FOSDEM '09 is a free and non-commercial event organized by the community, for the community. Its goal is to provide Free and Open Source developers a place to meet.


Interview: H. Peter Anvin

H. Peter Anvin will give a talk about Syslinux and the dynamic x86 boot process at FOSDEM 2009.

Could you briefly introduce yourself?

Hello, I'm H. Peter Anvin. Back in 1992 I was in college, and had finally scraped together enough money to buy my dream computer - what was then a super-fast 486/33 with 8 MB RAM. Of course, the thought to use this monster to run DOS or Windows 3 was downright revolting, so I thought I'd end up running OS/2 on it. However, while waiting for OS/2 or 386BSD to come out, I heard about this toy Unix clone some college student in Finland had cobbled together, and the rest, as they say is history.

I recently became one of the co-maintainers of the x86 architecture in the Linux kernel, and work for Intel's Open Source Technology Center.

What will your talk be about, exactly?

I'm going to talk about Syslinux, a bootloader I originally wrote on an overnight hacking binge in 1994 after a particularly frustrating experience installing SLS 2.0, one of the very first Linux distributions on CD-ROM. Back then, PCs couldn't boot from CDs, and so you needed a floppy with the kernel. Well, the floppy that came with SLS didn't support my SCSI card, and so I had to rebuild the kernel on it with the right drivers. However, getting the right kernel on that floppy was an excrutiating experience, and so I resolved to write a bootloader that could boot off a FAT filesystem so that one could manipulate it by just copying files around using any operating system.

Since then Syslinux has grown into a suite of bootloaders supporting a large variety of media, including PXE networking, CD-ROMs, and hard disks. It seems to be popular in applications where ease and flexibility of configuration is paramount.

What do you hope to accomplish by giving this talk? What do you expect?

I am hoping to attract both users and developers to the Syslinux project. On the user side, there are a lot of new features in Syslinux which don't seem to be widely known, in particular its flexible module API. On the developer side Syslinux is getting to be too big for me to maintain as a sole developer's side project. Fortunately, over the past few years there has been a whole new influx of active developers; I am hoping to get to the point where I mostly maintain the core infrastructure and have new user features implemented by other people.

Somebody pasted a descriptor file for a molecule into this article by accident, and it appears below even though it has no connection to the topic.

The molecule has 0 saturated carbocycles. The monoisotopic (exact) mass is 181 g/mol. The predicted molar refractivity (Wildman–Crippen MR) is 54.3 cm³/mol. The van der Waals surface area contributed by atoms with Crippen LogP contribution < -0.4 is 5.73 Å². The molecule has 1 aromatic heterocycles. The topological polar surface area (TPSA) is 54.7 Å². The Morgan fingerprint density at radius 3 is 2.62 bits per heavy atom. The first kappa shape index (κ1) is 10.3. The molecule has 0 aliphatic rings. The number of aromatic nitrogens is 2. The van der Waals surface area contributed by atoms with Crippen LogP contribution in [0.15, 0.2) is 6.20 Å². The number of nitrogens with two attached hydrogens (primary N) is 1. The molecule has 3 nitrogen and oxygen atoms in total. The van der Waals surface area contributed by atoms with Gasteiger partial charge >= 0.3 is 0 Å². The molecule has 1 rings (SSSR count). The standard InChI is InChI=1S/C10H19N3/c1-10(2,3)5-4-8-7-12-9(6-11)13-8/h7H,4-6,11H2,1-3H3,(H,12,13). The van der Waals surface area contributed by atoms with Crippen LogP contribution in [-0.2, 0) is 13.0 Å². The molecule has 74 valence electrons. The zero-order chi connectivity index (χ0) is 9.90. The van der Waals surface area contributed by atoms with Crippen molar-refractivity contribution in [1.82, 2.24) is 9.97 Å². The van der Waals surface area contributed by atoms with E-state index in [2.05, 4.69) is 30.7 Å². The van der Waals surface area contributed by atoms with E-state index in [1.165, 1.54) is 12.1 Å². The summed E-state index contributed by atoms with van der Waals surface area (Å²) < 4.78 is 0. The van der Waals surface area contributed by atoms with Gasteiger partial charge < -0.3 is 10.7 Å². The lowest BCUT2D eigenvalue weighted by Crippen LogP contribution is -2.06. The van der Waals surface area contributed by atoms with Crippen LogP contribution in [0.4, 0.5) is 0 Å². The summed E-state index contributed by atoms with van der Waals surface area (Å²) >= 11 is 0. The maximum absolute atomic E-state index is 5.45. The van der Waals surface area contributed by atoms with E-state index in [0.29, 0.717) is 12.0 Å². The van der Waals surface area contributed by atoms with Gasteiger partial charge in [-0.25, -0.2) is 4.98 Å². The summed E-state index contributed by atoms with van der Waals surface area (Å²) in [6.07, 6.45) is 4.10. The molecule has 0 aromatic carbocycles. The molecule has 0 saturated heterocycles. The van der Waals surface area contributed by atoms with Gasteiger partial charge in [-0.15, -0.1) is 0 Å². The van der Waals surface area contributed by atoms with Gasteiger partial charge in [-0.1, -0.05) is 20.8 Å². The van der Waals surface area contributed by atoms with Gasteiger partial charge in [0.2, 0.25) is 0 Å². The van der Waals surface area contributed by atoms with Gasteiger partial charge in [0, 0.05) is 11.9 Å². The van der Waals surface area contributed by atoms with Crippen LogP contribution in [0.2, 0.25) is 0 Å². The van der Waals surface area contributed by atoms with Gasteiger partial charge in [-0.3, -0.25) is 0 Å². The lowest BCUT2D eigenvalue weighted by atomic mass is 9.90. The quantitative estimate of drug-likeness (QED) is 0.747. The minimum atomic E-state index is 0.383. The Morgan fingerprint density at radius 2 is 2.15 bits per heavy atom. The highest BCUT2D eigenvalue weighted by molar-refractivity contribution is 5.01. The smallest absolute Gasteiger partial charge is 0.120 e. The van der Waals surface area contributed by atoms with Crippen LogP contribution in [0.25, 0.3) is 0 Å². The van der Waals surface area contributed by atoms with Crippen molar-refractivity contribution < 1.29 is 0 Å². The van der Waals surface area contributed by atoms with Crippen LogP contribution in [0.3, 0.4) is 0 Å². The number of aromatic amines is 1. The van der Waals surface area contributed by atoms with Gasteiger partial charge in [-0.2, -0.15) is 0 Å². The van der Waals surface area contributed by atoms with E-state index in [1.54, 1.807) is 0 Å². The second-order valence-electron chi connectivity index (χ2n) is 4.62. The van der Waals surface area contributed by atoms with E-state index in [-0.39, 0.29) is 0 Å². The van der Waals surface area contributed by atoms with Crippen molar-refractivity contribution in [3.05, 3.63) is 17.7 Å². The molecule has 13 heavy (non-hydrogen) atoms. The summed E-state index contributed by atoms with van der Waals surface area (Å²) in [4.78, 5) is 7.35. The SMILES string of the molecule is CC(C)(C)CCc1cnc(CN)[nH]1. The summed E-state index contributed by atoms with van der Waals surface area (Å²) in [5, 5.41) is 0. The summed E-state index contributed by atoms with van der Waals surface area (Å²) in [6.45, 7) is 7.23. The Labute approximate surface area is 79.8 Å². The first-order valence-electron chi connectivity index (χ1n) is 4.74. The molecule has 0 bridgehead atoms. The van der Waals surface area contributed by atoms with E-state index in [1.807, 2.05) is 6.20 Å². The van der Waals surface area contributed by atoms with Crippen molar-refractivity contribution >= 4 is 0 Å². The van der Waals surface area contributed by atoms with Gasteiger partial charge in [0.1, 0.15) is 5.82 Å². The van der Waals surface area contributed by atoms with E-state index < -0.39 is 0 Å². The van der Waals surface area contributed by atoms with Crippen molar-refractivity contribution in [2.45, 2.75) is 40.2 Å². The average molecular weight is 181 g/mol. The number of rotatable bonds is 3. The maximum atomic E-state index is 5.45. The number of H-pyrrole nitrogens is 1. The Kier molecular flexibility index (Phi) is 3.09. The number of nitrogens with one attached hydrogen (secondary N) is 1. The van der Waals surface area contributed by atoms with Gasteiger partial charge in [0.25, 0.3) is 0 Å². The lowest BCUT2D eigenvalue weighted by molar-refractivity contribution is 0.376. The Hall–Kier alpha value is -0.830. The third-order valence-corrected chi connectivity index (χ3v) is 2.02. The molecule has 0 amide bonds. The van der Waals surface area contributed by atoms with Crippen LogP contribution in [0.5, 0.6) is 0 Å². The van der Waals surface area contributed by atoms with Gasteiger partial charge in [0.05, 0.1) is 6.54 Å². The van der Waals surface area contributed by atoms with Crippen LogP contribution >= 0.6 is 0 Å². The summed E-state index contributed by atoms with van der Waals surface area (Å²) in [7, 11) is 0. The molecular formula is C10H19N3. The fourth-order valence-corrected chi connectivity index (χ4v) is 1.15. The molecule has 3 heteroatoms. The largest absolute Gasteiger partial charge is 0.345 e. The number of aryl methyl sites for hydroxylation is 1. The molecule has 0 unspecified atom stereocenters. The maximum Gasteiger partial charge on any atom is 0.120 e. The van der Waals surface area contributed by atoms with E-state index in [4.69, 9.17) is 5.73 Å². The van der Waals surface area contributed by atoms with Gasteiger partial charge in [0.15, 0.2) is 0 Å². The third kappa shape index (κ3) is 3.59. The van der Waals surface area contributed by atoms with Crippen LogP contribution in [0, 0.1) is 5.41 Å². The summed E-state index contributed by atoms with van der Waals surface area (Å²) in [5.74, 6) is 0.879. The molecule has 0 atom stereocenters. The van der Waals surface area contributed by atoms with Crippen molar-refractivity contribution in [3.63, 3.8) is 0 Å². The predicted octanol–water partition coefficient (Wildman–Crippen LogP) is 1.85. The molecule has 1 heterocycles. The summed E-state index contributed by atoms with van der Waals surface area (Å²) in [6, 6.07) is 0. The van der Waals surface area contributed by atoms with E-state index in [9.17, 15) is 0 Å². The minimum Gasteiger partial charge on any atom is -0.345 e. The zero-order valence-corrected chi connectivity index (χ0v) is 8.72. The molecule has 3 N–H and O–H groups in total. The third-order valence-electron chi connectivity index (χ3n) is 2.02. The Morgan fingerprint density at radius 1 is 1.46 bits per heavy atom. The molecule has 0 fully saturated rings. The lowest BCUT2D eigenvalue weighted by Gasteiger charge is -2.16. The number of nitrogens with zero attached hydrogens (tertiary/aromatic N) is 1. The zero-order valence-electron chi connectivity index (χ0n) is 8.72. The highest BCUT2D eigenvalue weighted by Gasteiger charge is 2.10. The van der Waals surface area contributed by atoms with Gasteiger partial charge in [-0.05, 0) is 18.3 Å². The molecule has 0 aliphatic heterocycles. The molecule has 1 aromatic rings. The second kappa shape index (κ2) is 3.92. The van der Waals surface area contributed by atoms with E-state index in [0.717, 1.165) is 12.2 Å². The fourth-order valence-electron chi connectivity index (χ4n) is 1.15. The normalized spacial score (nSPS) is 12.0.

Which new features can we expect in the near future in the Syslinux project?

The most dramatic new feature coming up is a scripting engine based on the Lua language.

Will we see other components in the future, next to the current SYSLINUX, PXELINUX, etcetera?

I definitely hope so. The next thing to be supported is probably going to be either btrfs or NTFS; both have gotten quite a few requests. I am also looking at ELF support, which unfortunately will require a fairly radical restructuring of the code.

How does Syslinux compare to GRUB as a bootloader, e.g. with respect to file systems?

Syslinux doesn't support as many filesystems as GRUB, mostly because the Syslinux filesystem support is written in assembly language. This is a historic accident back from when Syslinux had to fit on a floppy together with the entire kernel and initrd system. There is work underway to remedy this, at which point adding more filesystems to Syslinux should be a lot simpler.

The biggest difference between GRUB and Syslinux is probably a matter of trading off features for reliability. GRUB has largely taken the approach that one should be able to do anything that is even remotely possible; for example you can use a GRUB installation on disk 0 to boot a kernel stored in a different filesystem on disk 1. Syslinux is more conservative in that way, mostly because it was designed from the beginning to be a bootloader for removable media, which implies a dynamic context. As such, I have chosen to play by a stricter set of rules, which means tighter constraints on the user but, hopefully, easier configuration and a boot system which will work even if the system changes underneath in radical ways.

Creative Commons License
This interview is licensed under a Creative Commons Attribution 2.0 Belgium License.